“Good morning, class. Today is the day I’ve been talking about all week. We’ve finally come to the part in our study of the American Revolution where we are going to spend some time with the text of the Declaration of Independence. As we’ve already learned, the text was written by Thomas Jefferson, who played not only an integral part in the revolution but also went on to do many things for America, including serving as our third president and founding the University of Virginia. While president of the United States, he facilitated the Louisiana Purchase from France, nearly doubling the size of the country.

“It’s the Declaration of Independence, however, that first gained him notoriety on the national stage. Parts of its text are quoted often every day, and its principles still serve as the foundation of our nation’s freedom. Your task today is to work with your group to tackle this document, combining all of your skills and determination to see if you can break the code of an 18th century form of the English language.

“To get you in the right frame of mind,” Mr. Stark continued, “I created a short prediction guide for you to look at with your group. Without using your textbook or your phones, I’d like you to work together to answer the four questions on the prediction guide. You don’t have to get them correct because you’re predicting what you know before you even read the document. Instead, I’d like you to use what you can remember from our lessons this week. Combine that with what you already know about our government and history to make your best guesses.

“After you finish reading the Declaration of Independence, look back at your prediction guide. Decide whether your predictions were completely correct, only partially correct, or completely wrong. After you circle the correct letter or letters in the third column, explain why you chose what you did. Use quotations from the text to justify your answers. I’m much more concerned with the text evidence you give than whether or not you were initially correct. If I had to choose, I’d rather you be completely wrong and able to explain why with textual evidence than be completely correct in your predictions but not know why.

“Are you ready to begin?” he asked hopefully. Mr. Stark saw that his students were eager to get the prediction guides. Instead of dreading a boring reading task, they relished the challenge and couldn’t wait to work with their groups.


For teachers that want to extend the exercise, students could participate in a two-step prediction guide. The first part would look like a traditional student-made prediction guide. The teacher might ask some questions for students to answer or students might simply generate some predictions on their own. Before reading, however, students could exchange their predictions with a partner. The students could decide whether their partner’s predictions will be true or not. Then, when they read the passage, they will look to confirm both their own and their partner’s predictions.

While predicting what happens before reading does help set a purpose for reading, there is more that can be done after reading as well. When students look back at their prediction guide, they can choose one of their predictions to expand upon. Examining their reasoning, they can write a short statement explaining why they predicted what they did. This would give them much needed practice at reflecting on their thinking, examining what prior knowledge they used to make the decision they did. Any time that students can think metacognitively, it helps them make better decisions in the future.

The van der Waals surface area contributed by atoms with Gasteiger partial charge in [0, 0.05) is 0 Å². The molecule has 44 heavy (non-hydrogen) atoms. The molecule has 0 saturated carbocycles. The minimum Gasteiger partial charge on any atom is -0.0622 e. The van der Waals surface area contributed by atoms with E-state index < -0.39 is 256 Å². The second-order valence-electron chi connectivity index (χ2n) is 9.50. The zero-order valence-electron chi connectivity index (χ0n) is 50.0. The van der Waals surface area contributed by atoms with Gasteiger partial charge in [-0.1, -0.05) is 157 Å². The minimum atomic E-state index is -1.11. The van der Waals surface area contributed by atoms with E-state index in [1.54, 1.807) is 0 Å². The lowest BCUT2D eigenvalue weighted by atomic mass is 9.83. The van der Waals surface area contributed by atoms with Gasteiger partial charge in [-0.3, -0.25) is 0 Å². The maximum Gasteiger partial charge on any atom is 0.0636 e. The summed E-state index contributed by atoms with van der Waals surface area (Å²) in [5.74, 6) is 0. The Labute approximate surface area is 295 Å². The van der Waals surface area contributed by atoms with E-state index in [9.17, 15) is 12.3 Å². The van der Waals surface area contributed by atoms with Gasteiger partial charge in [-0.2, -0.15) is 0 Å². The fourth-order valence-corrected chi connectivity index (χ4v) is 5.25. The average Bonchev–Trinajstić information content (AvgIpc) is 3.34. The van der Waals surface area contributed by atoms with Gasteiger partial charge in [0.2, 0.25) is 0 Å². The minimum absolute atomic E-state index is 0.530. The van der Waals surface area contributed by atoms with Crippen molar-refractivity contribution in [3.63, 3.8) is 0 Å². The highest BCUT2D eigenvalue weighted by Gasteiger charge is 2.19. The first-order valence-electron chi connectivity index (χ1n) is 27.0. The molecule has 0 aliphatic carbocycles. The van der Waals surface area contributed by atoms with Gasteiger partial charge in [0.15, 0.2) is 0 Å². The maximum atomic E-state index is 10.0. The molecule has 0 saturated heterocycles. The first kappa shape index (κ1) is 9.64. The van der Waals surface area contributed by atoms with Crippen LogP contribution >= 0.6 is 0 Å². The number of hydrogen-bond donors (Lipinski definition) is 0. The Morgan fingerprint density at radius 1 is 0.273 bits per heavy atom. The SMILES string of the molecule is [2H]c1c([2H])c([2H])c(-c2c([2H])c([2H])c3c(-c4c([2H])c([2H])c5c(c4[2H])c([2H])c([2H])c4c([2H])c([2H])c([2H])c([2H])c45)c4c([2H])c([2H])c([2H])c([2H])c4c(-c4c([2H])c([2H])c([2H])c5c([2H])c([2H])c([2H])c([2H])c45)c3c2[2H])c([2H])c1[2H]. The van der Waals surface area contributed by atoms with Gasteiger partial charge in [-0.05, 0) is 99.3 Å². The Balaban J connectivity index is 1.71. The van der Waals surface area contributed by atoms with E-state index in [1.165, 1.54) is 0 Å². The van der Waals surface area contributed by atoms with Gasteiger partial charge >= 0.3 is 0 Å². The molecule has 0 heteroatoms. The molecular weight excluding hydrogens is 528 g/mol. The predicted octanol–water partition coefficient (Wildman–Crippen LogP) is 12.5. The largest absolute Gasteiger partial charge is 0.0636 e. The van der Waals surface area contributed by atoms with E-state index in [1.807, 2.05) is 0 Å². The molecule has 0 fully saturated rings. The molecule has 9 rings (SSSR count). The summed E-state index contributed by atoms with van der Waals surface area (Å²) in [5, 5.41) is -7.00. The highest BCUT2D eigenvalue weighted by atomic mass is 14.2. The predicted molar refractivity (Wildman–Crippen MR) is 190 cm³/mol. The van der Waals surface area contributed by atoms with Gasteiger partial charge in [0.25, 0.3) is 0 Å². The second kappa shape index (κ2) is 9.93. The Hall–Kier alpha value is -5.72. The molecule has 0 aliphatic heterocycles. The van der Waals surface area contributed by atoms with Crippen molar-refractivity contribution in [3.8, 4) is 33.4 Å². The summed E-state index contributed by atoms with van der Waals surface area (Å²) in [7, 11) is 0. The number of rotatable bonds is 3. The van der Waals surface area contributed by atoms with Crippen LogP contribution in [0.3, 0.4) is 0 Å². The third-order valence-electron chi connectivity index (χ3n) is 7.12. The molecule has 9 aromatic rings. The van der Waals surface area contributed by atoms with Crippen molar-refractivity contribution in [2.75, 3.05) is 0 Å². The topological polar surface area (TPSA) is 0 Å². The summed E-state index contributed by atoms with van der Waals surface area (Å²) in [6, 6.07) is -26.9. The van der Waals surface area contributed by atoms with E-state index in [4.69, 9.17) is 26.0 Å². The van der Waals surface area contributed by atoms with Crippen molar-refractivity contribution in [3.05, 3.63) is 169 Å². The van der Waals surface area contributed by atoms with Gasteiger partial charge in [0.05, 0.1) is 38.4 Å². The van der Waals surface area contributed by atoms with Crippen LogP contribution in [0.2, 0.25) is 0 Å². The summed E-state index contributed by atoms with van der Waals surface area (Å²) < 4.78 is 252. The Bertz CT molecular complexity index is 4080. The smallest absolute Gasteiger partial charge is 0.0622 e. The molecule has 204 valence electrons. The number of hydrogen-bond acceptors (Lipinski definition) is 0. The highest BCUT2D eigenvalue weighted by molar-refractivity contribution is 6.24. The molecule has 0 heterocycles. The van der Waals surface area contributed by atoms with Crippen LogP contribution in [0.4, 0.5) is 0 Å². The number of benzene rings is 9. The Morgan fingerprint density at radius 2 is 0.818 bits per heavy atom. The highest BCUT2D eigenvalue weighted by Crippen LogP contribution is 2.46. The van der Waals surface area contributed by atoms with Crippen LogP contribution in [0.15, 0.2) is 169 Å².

As an anticipatory set, the predictions that teachers create can also be examined as an entire class. For example, the teacher can type out each prediction on a separate sheet of paper. The papers can be posted around the room along with a class roster. Students can move around the room, reading each statement and then circling either True or False next to their name to signify their prediction. This not only gets the students up and moving around, it also generates anticipation across the entire class. For those students highly motivated by competition, they will eagerly read the passage just to prove to their friends that they were right.

As mentioned in the implementation stage, one of the largest differences in rolling out a prediction guide is how the teacher facilitates the predictions. If so desired, the teacher can write out a series of statements for the students to agree or disagree with. By asking students to predict whether a statement is true or false, it restricts the answers to only one of two options. This would be preferable when there is not a lot of class time available for students to develop their own prediction statements.

Modifying This For Virtual Learning

While the traditional version of this alternative is primarily paper and pencil, virtual learning opens up a whole new realm for predictions. Instead of merely reading the predictions, students can listen to an audio recording of you giving the predictions or even watch a video that you recorded on your phone or laptop and shared with them. You can even get creative and dress up as a specific character and talk in first person, as if the predictions were about you. Feel free to add spooky or silly sound effects to heighten the mood.

Similarly, virtual learning opens up a new avenue for how students respond to the prediction guide. If you have a licensed Zoom account, you can create a poll to share with students. This allows them to vote on the spot and see the aggregated results of their classmates. If not, you can create a Google Form for free and send it to students. When viewing the results, it automatically creates a simple pie chart showing the results for easy observation and discussion.